Conductors and insulators

A circuit can be set up to find out which materials conduct electricity and which do not:

Again it is possible and probably more beneficial to allow primary children to design their own circuit that they can take around the classroom and find out what does and doesn't allow electricity through it.

Materials that conduct electricity are called conductors and those that do not are called insulators.

Conductors: metals, graphite (i.e. a pencil core) and some liquids (but most liquids require a higher voltage than can be used at primary level).

Insulators: plastics, wood etc.

Safety: Remember that with a higher voltage, all sorts of materials - including children - will become conductors so warn again about the potential dangers, especially with mains voltages.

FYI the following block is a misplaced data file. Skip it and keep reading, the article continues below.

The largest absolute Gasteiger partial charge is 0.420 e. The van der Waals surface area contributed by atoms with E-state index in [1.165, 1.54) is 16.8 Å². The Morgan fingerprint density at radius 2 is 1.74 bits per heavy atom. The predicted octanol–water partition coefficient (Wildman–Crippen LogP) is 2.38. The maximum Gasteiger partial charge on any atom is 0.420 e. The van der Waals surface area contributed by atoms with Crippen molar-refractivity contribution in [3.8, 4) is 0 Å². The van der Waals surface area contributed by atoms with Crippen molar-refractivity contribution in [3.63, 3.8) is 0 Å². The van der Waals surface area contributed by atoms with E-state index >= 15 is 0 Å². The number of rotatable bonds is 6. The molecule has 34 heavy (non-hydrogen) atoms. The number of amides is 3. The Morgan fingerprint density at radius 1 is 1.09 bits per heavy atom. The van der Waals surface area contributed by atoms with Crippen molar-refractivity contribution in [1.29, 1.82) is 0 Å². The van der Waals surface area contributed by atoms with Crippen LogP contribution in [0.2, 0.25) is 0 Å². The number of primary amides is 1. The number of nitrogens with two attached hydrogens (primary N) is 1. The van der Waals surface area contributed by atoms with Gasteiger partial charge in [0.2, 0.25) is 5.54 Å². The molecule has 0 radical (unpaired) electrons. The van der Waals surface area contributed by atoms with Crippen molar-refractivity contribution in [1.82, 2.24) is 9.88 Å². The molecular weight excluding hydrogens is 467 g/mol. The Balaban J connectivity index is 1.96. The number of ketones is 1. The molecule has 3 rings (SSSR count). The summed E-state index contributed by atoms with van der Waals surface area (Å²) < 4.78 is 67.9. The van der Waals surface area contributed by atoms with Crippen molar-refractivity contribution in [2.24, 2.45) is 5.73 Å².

On an atomic level, insulators have electrons that are tightly bound by the nucleus and so are not free to move even when given energy by the battery. The outer electrons in conductors are less tightly held and so are free to move when given energy by the battery.

Contents

Safety, Static Electricity
Charge
Current Electricity, Making a bulb light, Models
Atomic Theory
Switches, Short circuits, Circuit diagrams
Current, Voltage
Electrical circuits
Measuring current
Resistance
Power
Assessment/Discussion Material
Reference Material